Unit Costs of Health and Social Care 2009
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Compiled by Lesley Curtis
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The PSSRU retains the copyright in the Unit Costs series. They may be freely distributed as pdf files and on paper, but quotations must be acknowledged and permission for use of longer excerpts must be obtained in advance. Please acknowledge Unit Costs of Health and Social Care as the source when using costs estimates and information from these reports.
Please note that when citing the report, the following format should be used:
Curtis, L. (2009) Unit Costs of Health and Social Care 2009, Personal Social Services Research Unit, University of Kent, Canterbury.
New in this edition
This year the Unit Costs report starts with a preface which discusses new developments and introduces a guest editorial and three brief articles. The guest editorial discusses how systematic reviews and economic evaluations of interventions inform health and social care policy and practice. The first article presents the costs of support organisations for people with direct payments and personal budgets. The second article describes the work of the Social Care Institute for Excellence on economics and the importance of valuing unpaid care, and the third article describes the National Dementia Strategy published in 2009 which aims to ensure significant improvements are made to dementia services.
This is the seventeenth volume in a series of reports from a Department of Health-funded programme of work based at the Personal Social Services Research Unit at the University of Kent.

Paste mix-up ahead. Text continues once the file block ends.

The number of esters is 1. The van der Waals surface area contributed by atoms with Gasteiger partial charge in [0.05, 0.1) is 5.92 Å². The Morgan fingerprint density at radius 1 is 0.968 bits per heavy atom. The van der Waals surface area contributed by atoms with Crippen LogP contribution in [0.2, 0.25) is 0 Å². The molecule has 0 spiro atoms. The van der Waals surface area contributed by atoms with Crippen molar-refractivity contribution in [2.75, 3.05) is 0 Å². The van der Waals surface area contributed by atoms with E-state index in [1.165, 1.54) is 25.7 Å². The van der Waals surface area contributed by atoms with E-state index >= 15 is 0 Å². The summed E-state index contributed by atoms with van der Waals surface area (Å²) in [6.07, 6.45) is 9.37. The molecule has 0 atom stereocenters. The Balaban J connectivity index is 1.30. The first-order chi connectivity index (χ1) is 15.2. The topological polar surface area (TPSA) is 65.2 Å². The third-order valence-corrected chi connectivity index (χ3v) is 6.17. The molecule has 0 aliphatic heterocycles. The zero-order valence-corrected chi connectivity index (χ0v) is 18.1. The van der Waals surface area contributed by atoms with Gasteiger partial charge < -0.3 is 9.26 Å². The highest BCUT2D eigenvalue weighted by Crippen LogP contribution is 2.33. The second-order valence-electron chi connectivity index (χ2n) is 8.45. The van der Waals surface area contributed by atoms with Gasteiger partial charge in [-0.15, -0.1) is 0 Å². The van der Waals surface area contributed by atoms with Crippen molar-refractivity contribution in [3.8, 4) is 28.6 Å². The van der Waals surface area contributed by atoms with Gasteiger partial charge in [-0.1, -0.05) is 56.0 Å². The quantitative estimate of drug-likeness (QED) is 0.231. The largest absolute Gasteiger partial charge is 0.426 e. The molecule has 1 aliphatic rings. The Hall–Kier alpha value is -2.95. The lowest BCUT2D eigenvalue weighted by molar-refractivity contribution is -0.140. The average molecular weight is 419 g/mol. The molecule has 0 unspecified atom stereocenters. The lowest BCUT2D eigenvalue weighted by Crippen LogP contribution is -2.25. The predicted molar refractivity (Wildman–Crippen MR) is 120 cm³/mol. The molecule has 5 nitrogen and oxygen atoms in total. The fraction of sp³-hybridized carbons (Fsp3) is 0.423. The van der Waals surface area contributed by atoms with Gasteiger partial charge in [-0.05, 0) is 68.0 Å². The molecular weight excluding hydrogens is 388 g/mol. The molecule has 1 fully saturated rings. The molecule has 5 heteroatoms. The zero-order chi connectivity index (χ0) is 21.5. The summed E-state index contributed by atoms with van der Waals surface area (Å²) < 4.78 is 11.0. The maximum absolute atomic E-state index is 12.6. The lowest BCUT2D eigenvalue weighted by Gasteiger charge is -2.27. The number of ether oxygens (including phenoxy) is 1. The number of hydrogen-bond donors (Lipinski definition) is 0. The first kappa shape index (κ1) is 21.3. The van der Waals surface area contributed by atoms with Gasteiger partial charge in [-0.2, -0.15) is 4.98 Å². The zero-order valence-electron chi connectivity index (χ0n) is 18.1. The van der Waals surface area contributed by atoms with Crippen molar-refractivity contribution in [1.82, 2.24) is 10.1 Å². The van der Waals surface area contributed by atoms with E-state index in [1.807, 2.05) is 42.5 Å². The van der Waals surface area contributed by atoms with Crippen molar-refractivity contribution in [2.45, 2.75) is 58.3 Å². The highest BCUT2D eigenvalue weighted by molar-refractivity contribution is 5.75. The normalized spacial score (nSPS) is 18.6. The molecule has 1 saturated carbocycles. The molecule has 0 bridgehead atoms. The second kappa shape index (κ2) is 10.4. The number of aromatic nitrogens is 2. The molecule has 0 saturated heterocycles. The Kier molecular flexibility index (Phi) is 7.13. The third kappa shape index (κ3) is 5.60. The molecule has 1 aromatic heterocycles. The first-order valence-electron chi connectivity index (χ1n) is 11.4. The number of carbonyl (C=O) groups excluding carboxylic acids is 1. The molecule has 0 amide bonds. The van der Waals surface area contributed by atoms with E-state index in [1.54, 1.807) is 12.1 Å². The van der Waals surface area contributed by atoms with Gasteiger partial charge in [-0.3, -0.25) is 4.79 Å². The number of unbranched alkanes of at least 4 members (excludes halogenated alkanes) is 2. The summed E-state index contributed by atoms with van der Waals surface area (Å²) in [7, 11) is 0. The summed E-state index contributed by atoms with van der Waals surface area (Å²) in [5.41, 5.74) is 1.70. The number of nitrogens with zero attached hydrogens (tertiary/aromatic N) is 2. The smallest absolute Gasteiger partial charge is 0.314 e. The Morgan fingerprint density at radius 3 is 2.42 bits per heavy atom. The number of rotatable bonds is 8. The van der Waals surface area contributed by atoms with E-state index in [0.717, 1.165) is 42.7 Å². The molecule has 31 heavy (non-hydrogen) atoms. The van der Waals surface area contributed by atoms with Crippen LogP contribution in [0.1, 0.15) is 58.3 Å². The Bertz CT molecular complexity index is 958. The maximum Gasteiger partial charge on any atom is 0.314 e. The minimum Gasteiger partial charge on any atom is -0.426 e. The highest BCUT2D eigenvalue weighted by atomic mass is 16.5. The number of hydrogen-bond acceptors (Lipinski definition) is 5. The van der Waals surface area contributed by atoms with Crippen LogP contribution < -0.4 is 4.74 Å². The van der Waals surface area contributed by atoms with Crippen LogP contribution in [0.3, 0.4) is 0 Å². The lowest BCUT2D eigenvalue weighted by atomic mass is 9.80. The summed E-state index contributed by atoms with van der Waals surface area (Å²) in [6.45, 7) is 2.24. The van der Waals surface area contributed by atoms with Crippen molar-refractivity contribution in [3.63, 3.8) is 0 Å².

To a greater or lesser degree, the costs reported always reflect work in progress, as the intention is to refine and improve estimates wherever possible, drawing on a wide variety of sources. The aim is to provide information that is detailed and comprehensive, and to improve unit cost estimates over time, drawing on material as it becomes available, including ongoing and specially commissioned research and quoting sources and assumptions so users can adapt the information for their own purposes.
In putting the report together, there are a large number of individuals who have provided direct input in the form of data, permission to use material and background information and advice.
Grateful thanks are extended especially to Ann Netten and Jennifer Beecham who have been an invaluable source of support in the preparation of this report. I would also like to extend special thanks to Glen Harrison and Nick Brawn for taking expert charge of the design and typesetting. Thanks are also due to Jacques Ashley, James Barlow, Sarah Byford, Adriana Castelli, Vanessa Davey, Jane Dennett and Keith Derbyshire. Thanks also to Ben Hickman, Sarah Horne, Martin Knapp, David Lloyd, David McDaid, Miranda Mugford, Neil Parkinson, Stephen Richards, Katherine Robbins, Tim Roast, Renee Romeo, Ian Shemilt, David Stevens, Rob Stones, Marian Taylor, Helen Weatherly, Richard Wistow and Raphael Wittenberg.
If you are aware of other sources of information which can be used to improve our estimates, notice errors or have any other comments, please contact Lesley Curtis, telephone 01227 827193.
Many figures in this report have been rounded and therefore occasionally it may appear that the totals do not add up.
This electronic version is updated if errors are discovered. A log of these corrections can be found here.
A printed and bound version is available, price £42. Download order form.
If you are unsure which sections you need, you may find it most convenient to download and browse or search this Acrobat file of the whole volume, using the bookmarks or the table of contents pages and indexes.
The separate contents pages and indexes downloadable below do not have live hyperlinks.
Ian Shemilt and Miranda Mugford
Estimating unit costs for Direct Payments Support Organisations
Vanessa Davey, Francesco d'Amico and Martin Knapp
The National Dementia Strategy: potential costs and impacts
SCIE's work on economics and the importance of informal care
Jennifer Francis and David McDaid
1. Services for older
2. Services for people with mental health problems
3. Services for people who misuse drugs/alcohol
4. Services for people with learning disabilities
5. Services for younger adults with physical and sensory impairments
6. Hospital and other services